And most of us don’t get enough.
A 2010 study in the Nutrition Research Journal found that 42 percent of American adults were vitamin D deficient, with the highest rates among African Americans at 82 percent and Hispanics at 69 percent. Vitamin D deficiency was “significantly more common” among obese individuals, those without a college education, those with poor health and those who did not consume milk daily.
But that doesn’t mean you should bake in the sun.
Too much sun exposure can increase one’s risk of two types of non-melanoma skin cancer — basal cell carcinoma and squamous cell carcinoma. It can also cause premature aging and other skin problems.
Sources of Vitamin D
Although sunlight is the primary source of vitamin D for most people, there are other ways of obtaining this essential nutrient.
Sunscreen, even with as little protection as SPF 8, can reduce the skin’s ability to make vitamin D by 95 percent, according to a report in The Journal of Nutrition. Therefore, most experts agree that 10 to 15 minutes of unprotected sun exposure three times a week should be enough to satisfy vitamin D requirements without increasing other risk factors. However, a broad-spectrum sunscreen with SPF 15 or higher should be applied after that time.
But, depending upon where you live, the time of year and your skin color, that’s not always possible. Sunlight during the winter months is so weak throughout most of the country that the skin cannot get enough UVB rays to make vitamin D. Even during the summer months, a darker-skinned person takes twice as long to make vitamin D as a lighter-skinned person.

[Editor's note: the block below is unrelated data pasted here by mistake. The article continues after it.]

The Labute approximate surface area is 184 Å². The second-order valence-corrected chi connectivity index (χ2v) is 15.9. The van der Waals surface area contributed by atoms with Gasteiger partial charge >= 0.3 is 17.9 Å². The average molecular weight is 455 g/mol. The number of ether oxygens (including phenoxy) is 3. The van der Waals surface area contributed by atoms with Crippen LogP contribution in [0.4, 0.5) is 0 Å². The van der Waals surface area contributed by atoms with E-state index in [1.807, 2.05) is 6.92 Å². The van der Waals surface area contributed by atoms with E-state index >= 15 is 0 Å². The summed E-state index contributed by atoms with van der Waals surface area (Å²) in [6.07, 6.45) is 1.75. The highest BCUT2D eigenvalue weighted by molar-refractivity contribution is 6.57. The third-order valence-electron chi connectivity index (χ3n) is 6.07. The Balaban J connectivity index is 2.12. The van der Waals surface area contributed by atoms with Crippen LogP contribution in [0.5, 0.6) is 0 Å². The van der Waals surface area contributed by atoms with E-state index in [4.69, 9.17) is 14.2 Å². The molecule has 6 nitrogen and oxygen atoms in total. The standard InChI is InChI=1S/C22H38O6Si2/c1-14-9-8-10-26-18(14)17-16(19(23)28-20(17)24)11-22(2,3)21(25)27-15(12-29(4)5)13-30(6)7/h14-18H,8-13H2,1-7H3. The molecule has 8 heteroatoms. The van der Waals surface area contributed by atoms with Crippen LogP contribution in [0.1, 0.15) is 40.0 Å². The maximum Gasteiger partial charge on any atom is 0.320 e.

That’s why it’s important to obtain as much as possible from food. Although vitamin D is naturally present in only a few foods, it is added to many others. Good sources include:
- Cod liver oil
- Fortified milk, soy milk, yogurt, butter, margarine, cheese, orange juice, cereal
If you’re still not getting enough, supplements may be necessary. But be careful: They are not regulated by the FDA, and expert recommendations range from as little as 400 IU to as much as 4,000 IU of vitamin D per day. Too much supplementation can make the intestines absorb too much calcium, potentially causing calcium deposits to build up in soft tissues, kidney stones, kidney damage and a variety of other problems.
Ask your health care provider how vitamin D can help you.